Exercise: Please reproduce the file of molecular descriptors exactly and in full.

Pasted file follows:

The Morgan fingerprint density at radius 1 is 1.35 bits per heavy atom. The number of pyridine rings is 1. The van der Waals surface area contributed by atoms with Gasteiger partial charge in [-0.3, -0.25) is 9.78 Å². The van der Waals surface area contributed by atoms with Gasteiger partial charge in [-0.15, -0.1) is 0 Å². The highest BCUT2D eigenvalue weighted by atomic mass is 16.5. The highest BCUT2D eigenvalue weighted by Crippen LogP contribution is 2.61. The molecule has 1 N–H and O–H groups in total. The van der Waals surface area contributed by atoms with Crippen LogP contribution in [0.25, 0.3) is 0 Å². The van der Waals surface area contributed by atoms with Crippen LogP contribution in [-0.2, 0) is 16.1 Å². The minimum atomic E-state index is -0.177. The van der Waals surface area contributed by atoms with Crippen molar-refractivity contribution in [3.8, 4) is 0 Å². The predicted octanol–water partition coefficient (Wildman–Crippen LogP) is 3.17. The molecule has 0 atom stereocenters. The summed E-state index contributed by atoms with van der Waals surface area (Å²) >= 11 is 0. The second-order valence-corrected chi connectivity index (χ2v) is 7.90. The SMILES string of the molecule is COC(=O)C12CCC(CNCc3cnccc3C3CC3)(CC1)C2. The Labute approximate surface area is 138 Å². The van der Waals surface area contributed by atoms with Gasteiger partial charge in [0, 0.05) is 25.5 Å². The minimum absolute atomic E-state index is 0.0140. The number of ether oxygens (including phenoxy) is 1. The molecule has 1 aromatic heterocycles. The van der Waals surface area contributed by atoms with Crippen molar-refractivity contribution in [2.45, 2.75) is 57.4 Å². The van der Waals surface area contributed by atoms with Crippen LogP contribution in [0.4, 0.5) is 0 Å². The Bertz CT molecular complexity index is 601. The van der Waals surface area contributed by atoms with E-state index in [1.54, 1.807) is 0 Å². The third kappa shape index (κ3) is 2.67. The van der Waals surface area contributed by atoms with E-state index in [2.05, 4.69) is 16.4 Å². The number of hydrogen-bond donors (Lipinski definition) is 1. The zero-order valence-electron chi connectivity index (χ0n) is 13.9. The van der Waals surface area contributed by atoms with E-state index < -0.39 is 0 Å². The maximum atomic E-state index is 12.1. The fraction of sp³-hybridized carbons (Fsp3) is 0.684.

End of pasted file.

The Morgan fingerprint density at radius 1 is 1.35 bits per heavy atom. The number of pyridine rings is 1. The van der Waals surface area contributed by atoms with Gasteiger partial charge in [-0.3, -0.25) is 9.78 Å². The van der Waals surface area contributed by atoms with Gasteiger partial charge in [-0.15, -0.1) is 0 Å². The highest BCUT2D eigenvalue weighted by atomic mass is 16.5. The highest BCUT2D eigenvalue weighted by Crippen LogP contribution is 2.61. The molecule has 1 N–H and O–H groups in total. The van der Waals surface area contributed by atoms with Crippen LogP contribution in [0.25, 0.3) is 0 Å². The van der Waals surface area contributed by atoms with Crippen LogP contribution in [-0.2, 0) is 16.1 Å². The minimum atomic E-state index is -0.177. The van der Waals surface area contributed by atoms with Crippen molar-refractivity contribution in [3.8, 4) is 0 Å². The predicted octanol–water partition coefficient (Wildman–Crippen LogP) is 3.17. The molecule has 0 atom stereocenters. The summed E-state index contributed by atoms with van der Waals surface area (Å²) >= 11 is 0. The second-order valence-corrected chi connectivity index (χ2v) is 7.90. The SMILES string of the molecule is COC(=O)C12CCC(CNCc3cnccc3C3CC3)(CC1)C2. The Labute approximate surface area is 138 Å². The van der Waals surface area contributed by atoms with Gasteiger partial charge in [0, 0.05) is 25.5 Å². The minimum absolute atomic E-state index is 0.0140. The number of ether oxygens (including phenoxy) is 1. The molecule has 1 aromatic heterocycles. The van der Waals surface area contributed by atoms with Crippen molar-refractivity contribution in [2.45, 2.75) is 57.4 Å². The van der Waals surface area contributed by atoms with Crippen LogP contribution in [0.4, 0.5) is 0 Å². The Bertz CT molecular complexity index is 601. The van der Waals surface area contributed by atoms with E-state index in [1.54, 1.807) is 0 Å². The third kappa shape index (κ3) is 2.67. The van der Waals surface area contributed by atoms with E-state index in [2.05, 4.69) is 16.4 Å². The number of hydrogen-bond donors (Lipinski definition) is 1. The zero-order valence-electron chi connectivity index (χ0n) is 13.9. The van der Waals surface area contributed by atoms with E-state index < -0.39 is 0 Å². The maximum atomic E-state index is 12.1. The fraction of sp³-hybridized carbons (Fsp3) is 0.684.